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Mid-March, we took a trip to Lapland. Together with two friends who came over from Germany, we had hired a cabin in Enontekiö, the very north-west of Finland. Our journey began in Helsinki by boarding the night train.  This was my first ride on a night train, and it was more exciting than I thought it would be. We had booked a cabin, and found a very small, but very comfortable one on board. Every inch of the small space was used in some way, it was quite fascinating, the train even had upstairs and downstairs cabins.  The beds had clean, green sheets with the train company’s iconic owls. The next carriage was a very old, very empty and very charming regular travelling carriage with plenty of legroom and reclinable seats, and following this was the restaurant carriage, which was also in a nostalgic 60s look, with wooden tables and gold decorations. Because the train was pretty empty, we could sit in the restaurant car to play cardgames before heading to bed. Because it is a night train, there is no need to rush, and we kept stopping at random places for a long time. It took us about an hour just to get past Helsinki Airport. The total journey time to Rovaniemi was 13 hours.

Travelling through Lapland

Snow Village and Northern Lights

Upon arrival, we collected our rental car and drove towards north. And there was a lot of driving to be done: Without stops, the cabin was about 3 1/2 hours away. We stopped on the way to visit the Snow Village at Lainio. Every winter, this spectacular place is built from ice and snow, featuring around 30 hotel rooms (many of which are themed suites with wonderful carvings on the walls), a chapel and a bar / restaurant. For some reason it seems they couldn’t get around fire safety regulations and had to instal a fire extinguisher even though everything around is made of snow and ice. It cost 12€ per perso to visit and we could walk around the rooms at our own speed. It was a really magical place and totally worth a visit! We then continued driving north, and reached our cabin at Kuttanen just before it got dark.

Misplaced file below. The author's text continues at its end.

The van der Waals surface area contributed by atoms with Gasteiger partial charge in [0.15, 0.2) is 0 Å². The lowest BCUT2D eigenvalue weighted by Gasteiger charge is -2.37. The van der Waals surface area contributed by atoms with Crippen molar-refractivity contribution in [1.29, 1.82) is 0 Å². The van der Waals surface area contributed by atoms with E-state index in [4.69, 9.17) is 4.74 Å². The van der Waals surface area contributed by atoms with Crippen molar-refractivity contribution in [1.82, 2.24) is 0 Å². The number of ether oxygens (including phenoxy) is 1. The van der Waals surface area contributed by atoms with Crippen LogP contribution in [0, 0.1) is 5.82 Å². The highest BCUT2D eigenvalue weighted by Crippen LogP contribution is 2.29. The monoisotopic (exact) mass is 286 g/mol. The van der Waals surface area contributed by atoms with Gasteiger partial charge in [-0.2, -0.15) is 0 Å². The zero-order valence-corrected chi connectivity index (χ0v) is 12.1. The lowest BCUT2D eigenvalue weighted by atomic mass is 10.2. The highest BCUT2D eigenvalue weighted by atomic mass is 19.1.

The cabin was located just off the main road and right above the river that is the border between Finland and Sweden. There were two more cabins at the same place, but other than that it was completely quiet and felt nicely remote. Luckily we arrived to a somewhat cleared driveway, so could get our car safely there and park. From there, however, we first had to find a way to climb into the cabin, as the snow was more than knee-high. We found a snow shovel in front of the  neighbouring cabin and borrowed it, and Mr Always Right had cleared an access path within minutes, shovelled with Finnish sisu and efficiency. At the neighbouring cabin, we also found around 5 or more bottles of strong alcohol buried in the snow. We later noticed, that a group of Germans was staying there. Why they chose to drink in Finland, given the alcohol prices here compared to Germany, and who was supposed to finish all of it, as there were maximum 6 of them, remains a mystery. Our cabin was lovely and came with everything we needed (except for matches, which had just run out, and baking paper). There was space for 6 people, so the four of us had plenty of room, and everything was nicely furnished and decorated. From the balcony, we had a good view across the river and over to Sweden. We had also cleared a small path towards the river, to an area free from trees, in case any northern lights should show up, and the clouds that had hung over us all day had disappeared.